API – You Can’t Live Without It

The unprecedented explosion of modern technologies combined with a burgeoning mobile space has forced enterprises to rethink previously held beliefs about the static enterprise perimeter. Remember the olden days when you said your enterprise was completely self-contained in one data center, with your apps inside the firewall and with everyone nearly as confident about it as being as secure as Ft. Knox?  With an explosion in mobile computing, demand for cheap or “free” usage of resources, and a sharp reduction in cost with the cloud delivery model,  it is expected (or rather demanded) that every enterprise expose their APIs not only from their enterprise but from a cloud based model. (NOTE:  The cloud is referred to in a  loosely defined delivery model be it —  public, private, community or hybrid variety).

Couple this inexorable progression for having a cloud based model with the need for mobile enablement and web 2.0 technologies,  and you are forced to expose not only your SOAP APIs,  but also JSON, REST and other fast, quick TTM (time to market) APIs that can be easily manipulated and consumed.

This brings an interesting issue to the fore-front. You are forced to rethink your corporate security strategy. Many organizations (and the C levels that I speak with on a regular basis) are scared to move their sensitive applications (and processes, data) to the cloud, mainly, because of security. But that doesn’t stop them from exploring and moving some of the non-sensitive applications to the cloud and “testing the waters”, so to speak. Once they see how easy and cheap it can be, they begin losing sleep thinking about all of the money they can save by moving everything to the “cloud” due to the constant pressure to plan and come in under budget.

It’s no wonder that API traffic has exploded over the past few years. According to a recent survey, about 60% of the enterprise traffic is API based. According to Programmable Web,  75% twitter traffic is API based. According to Programmable Web there are at least 5000+ APIs (http://blog.programmableweb.com/2012/02/06/5000-apis-facebook-google-and-twitter-are-changing-the-web/) and the pace is growing. Programmable Web has a neat tool where you can search all the publicly available APIs (http://www.programmableweb.com/apis/directory). If you check this out you will immediately notice that most of the social APIs are mostly REST/ JSON based. There is obviously a good reason for that.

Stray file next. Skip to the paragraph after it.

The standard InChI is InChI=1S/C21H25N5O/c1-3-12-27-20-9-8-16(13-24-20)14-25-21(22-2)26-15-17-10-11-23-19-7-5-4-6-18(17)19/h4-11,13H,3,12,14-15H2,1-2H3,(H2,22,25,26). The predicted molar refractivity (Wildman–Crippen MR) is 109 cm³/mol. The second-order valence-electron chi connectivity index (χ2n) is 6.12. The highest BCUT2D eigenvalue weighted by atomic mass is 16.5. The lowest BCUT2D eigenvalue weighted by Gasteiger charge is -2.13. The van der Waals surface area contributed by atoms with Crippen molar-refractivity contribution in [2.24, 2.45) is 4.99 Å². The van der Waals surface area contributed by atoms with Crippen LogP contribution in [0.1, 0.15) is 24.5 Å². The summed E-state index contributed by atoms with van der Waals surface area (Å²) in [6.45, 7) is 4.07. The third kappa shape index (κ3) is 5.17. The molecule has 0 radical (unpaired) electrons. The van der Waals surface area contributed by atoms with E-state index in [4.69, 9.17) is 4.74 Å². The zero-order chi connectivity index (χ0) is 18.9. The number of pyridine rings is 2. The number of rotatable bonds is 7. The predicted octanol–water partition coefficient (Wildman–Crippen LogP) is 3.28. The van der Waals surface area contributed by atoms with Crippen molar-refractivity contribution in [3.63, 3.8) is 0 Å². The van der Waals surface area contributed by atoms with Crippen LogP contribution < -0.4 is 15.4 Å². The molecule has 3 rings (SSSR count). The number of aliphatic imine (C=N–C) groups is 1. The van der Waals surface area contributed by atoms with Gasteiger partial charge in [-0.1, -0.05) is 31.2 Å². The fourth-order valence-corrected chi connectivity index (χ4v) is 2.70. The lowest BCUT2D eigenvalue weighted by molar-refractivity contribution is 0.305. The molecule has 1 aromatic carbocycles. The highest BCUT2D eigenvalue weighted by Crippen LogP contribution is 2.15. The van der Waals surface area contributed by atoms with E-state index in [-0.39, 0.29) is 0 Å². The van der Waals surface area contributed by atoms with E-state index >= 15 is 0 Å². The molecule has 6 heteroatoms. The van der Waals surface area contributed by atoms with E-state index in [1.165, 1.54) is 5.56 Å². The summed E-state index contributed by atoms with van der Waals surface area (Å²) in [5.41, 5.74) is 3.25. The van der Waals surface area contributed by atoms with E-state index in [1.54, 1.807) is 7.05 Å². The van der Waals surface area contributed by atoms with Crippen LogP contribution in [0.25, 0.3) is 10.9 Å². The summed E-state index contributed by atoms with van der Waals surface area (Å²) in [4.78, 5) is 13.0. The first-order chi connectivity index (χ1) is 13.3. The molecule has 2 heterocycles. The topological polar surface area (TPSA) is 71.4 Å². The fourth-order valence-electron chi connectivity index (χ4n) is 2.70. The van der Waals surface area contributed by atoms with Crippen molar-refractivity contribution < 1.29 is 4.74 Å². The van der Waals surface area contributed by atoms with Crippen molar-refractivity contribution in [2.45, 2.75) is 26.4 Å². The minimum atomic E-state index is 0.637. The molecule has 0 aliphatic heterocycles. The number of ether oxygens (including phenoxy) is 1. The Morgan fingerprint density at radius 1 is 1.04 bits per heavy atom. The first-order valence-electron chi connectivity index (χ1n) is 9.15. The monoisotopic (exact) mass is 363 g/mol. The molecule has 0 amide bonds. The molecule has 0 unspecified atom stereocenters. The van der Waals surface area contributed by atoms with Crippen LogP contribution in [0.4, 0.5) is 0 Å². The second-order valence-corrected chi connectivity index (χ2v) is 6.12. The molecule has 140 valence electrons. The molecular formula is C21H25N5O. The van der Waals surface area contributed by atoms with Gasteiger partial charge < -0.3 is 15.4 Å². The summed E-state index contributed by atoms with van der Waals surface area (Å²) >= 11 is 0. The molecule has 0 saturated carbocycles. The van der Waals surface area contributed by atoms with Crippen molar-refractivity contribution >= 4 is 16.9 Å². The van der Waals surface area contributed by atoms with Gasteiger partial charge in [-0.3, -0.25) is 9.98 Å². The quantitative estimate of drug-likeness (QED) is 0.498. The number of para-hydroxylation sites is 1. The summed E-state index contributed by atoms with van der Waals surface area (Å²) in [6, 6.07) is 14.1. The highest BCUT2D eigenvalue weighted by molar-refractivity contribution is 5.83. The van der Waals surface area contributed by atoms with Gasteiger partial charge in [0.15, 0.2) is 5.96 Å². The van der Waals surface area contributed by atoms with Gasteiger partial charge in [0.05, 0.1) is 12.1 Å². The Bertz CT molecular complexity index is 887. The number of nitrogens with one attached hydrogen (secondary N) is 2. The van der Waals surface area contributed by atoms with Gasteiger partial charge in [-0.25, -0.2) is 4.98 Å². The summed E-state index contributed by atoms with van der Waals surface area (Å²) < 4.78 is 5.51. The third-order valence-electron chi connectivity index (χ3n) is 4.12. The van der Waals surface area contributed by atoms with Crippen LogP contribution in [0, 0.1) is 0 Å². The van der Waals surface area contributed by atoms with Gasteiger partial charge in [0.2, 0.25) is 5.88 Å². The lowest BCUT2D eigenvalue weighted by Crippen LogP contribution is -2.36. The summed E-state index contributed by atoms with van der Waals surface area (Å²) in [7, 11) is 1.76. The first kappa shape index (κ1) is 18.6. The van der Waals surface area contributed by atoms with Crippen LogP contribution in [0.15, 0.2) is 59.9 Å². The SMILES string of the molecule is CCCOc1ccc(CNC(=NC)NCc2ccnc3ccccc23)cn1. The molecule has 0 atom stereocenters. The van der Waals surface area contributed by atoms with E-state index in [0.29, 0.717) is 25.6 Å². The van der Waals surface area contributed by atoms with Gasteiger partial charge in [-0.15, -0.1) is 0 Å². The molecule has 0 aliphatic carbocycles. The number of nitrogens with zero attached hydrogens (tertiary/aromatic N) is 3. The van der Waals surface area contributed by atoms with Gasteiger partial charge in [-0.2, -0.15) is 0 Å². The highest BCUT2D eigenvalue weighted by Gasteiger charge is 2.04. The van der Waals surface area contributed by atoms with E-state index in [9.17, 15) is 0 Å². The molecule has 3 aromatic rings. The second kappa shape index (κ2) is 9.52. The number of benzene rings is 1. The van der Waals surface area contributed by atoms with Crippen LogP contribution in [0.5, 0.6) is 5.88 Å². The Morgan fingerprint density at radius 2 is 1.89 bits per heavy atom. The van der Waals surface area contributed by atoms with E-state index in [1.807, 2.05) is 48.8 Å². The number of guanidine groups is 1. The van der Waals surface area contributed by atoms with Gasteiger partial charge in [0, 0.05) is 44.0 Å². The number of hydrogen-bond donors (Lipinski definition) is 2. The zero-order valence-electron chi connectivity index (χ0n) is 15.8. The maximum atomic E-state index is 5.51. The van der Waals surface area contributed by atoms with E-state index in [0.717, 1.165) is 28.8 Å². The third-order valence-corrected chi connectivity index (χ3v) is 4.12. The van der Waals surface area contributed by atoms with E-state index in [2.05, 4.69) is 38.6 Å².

When it comes to APIs there are two distinct, broad categories – Social APIs and Enterprise APIs. The Social APIs are created by, and for, our society which is hungry for instant data updates. (Remember the AT&T 4G commercial “so 42 seconds ago”  (http://www.youtube.com/watch?feature=player_embedded&v=bvVVQGgbKk0) . I miss the good old days where we found out what happened in the world by checking CNN website once an hour or so.

In general, the social APIs tend to be fast,  easy to implement, REST only — without any enterprise class security, not monetized,  and focused on publishing  content etc.

You can’t afford to have the enterprise APIs published and consumed the same way. Your Enterprise class security needs to move with your applications API wherever it is going or however it is accessed.  And it is not a question of if, it is a question of when. The success of companies with API as the core of their business models transformed the industry – look at Google, Twitter, Facebook, and other smaller players. According to Programmable Web “The most popular API category from the last 1,000 APIs is government. In total, we list 231 government APIs and nearly half of them have been added in the last four months.”  When the government adopts a technology standard, you know that there is no going back, it is here to stay forever .

As applications migrate out of your own “Ft. Knox”,  the issue will become more pronounced. You’ll still need the same quality of security, management, SLAs,  centralization of usage based information – predicated on policy & identity information.